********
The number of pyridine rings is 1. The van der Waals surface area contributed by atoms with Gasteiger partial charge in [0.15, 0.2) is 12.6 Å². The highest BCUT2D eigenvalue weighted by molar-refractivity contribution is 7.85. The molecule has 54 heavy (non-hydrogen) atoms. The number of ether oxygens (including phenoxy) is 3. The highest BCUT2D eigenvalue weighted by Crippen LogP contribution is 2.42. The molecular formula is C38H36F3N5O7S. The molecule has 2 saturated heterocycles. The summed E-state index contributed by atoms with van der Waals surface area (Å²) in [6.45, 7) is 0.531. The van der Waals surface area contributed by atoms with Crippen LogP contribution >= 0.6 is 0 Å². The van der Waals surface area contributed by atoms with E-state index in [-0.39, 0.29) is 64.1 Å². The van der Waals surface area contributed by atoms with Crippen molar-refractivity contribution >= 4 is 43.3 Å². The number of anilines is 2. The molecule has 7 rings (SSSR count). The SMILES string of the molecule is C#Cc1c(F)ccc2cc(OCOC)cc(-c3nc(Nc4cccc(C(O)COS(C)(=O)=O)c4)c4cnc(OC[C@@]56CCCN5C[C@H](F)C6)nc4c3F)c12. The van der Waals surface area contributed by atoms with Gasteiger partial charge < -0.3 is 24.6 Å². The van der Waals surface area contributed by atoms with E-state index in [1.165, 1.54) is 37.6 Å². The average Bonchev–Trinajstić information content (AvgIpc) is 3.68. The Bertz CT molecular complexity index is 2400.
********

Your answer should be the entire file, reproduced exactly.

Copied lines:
The number of pyridine rings is 1. The van der Waals surface area contributed by atoms with Gasteiger partial charge in [0.15, 0.2) is 12.6 Å². The highest BCUT2D eigenvalue weighted by molar-refractivity contribution is 7.85. The molecule has 54 heavy (non-hydrogen) atoms. The number of ether oxygens (including phenoxy) is 3. The highest BCUT2D eigenvalue weighted by Crippen LogP contribution is 2.42. The molecular formula is C38H36F3N5O7S. The molecule has 2 saturated heterocycles. The summed E-state index contributed by atoms with van der Waals surface area (Å²) in [6.45, 7) is 0.531. The van der Waals surface area contributed by atoms with Crippen LogP contribution >= 0.6 is 0 Å². The van der Waals surface area contributed by atoms with E-state index in [-0.39, 0.29) is 64.1 Å². The van der Waals surface area contributed by atoms with Crippen molar-refractivity contribution >= 4 is 43.3 Å². The number of anilines is 2. The molecule has 7 rings (SSSR count). The SMILES string of the molecule is C#Cc1c(F)ccc2cc(OCOC)cc(-c3nc(Nc4cccc(C(O)COS(C)(=O)=O)c4)c4cnc(OC[C@@]56CCCN5C[C@H](F)C6)nc4c3F)c12. The van der Waals surface area contributed by atoms with Gasteiger partial charge < -0.3 is 24.6 Å². The van der Waals surface area contributed by atoms with E-state index in [1.165, 1.54) is 37.6 Å². The average Bonchev–Trinajstić information content (AvgIpc) is 3.68. The Bertz CT molecular complexity index is 2400.